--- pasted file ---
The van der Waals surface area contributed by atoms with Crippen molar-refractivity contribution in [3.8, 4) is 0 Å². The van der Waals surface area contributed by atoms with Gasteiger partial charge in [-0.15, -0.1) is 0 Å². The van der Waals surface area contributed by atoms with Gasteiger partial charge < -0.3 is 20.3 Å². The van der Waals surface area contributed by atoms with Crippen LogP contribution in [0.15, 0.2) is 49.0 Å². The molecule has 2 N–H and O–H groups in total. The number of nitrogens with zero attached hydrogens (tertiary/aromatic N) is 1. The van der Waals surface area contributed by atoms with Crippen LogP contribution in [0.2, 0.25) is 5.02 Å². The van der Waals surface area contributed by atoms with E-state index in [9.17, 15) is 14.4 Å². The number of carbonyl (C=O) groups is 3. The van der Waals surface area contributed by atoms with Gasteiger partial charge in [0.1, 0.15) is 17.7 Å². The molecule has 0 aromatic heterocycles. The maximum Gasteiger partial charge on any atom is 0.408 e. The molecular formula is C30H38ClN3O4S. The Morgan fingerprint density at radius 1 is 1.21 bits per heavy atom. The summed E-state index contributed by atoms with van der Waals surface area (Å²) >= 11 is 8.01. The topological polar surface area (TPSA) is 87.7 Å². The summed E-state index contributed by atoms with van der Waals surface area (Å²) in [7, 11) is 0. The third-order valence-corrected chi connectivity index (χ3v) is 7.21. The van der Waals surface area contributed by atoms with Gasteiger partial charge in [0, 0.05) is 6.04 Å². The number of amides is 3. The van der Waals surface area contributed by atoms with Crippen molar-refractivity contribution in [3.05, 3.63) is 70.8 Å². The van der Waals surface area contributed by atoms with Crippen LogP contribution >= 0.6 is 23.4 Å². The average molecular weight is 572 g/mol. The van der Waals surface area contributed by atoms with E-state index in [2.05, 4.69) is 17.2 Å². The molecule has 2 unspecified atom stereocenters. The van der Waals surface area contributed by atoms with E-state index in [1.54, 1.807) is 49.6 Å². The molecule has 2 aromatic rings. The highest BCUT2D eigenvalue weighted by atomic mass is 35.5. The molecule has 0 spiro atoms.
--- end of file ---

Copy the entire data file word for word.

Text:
The van der Waals surface area contributed by atoms with Crippen molar-refractivity contribution in [3.8, 4) is 0 Å². The van der Waals surface area contributed by atoms with Gasteiger partial charge in [-0.15, -0.1) is 0 Å². The van der Waals surface area contributed by atoms with Gasteiger partial charge < -0.3 is 20.3 Å². The van der Waals surface area contributed by atoms with Crippen LogP contribution in [0.15, 0.2) is 49.0 Å². The molecule has 2 N–H and O–H groups in total. The number of nitrogens with zero attached hydrogens (tertiary/aromatic N) is 1. The van der Waals surface area contributed by atoms with Crippen LogP contribution in [0.2, 0.25) is 5.02 Å². The van der Waals surface area contributed by atoms with E-state index in [9.17, 15) is 14.4 Å². The number of carbonyl (C=O) groups is 3. The van der Waals surface area contributed by atoms with Gasteiger partial charge in [0.1, 0.15) is 17.7 Å². The molecule has 0 aromatic heterocycles. The maximum Gasteiger partial charge on any atom is 0.408 e. The molecular formula is C30H38ClN3O4S. The Morgan fingerprint density at radius 1 is 1.21 bits per heavy atom. The summed E-state index contributed by atoms with van der Waals surface area (Å²) >= 11 is 8.01. The topological polar surface area (TPSA) is 87.7 Å². The summed E-state index contributed by atoms with van der Waals surface area (Å²) in [7, 11) is 0. The third-order valence-corrected chi connectivity index (χ3v) is 7.21. The van der Waals surface area contributed by atoms with Gasteiger partial charge in [0, 0.05) is 6.04 Å². The number of amides is 3. The van der Waals surface area contributed by atoms with Crippen molar-refractivity contribution in [3.05, 3.63) is 70.8 Å². The van der Waals surface area contributed by atoms with Crippen LogP contribution >= 0.6 is 23.4 Å². The average molecular weight is 572 g/mol. The van der Waals surface area contributed by atoms with E-state index in [2.05, 4.69) is 17.2 Å². The molecule has 2 unspecified atom stereocenters. The van der Waals surface area contributed by atoms with E-state index in [1.54, 1.807) is 49.6 Å². The molecule has 2 aromatic rings. The highest BCUT2D eigenvalue weighted by atomic mass is 35.5. The molecule has 0 spiro atoms.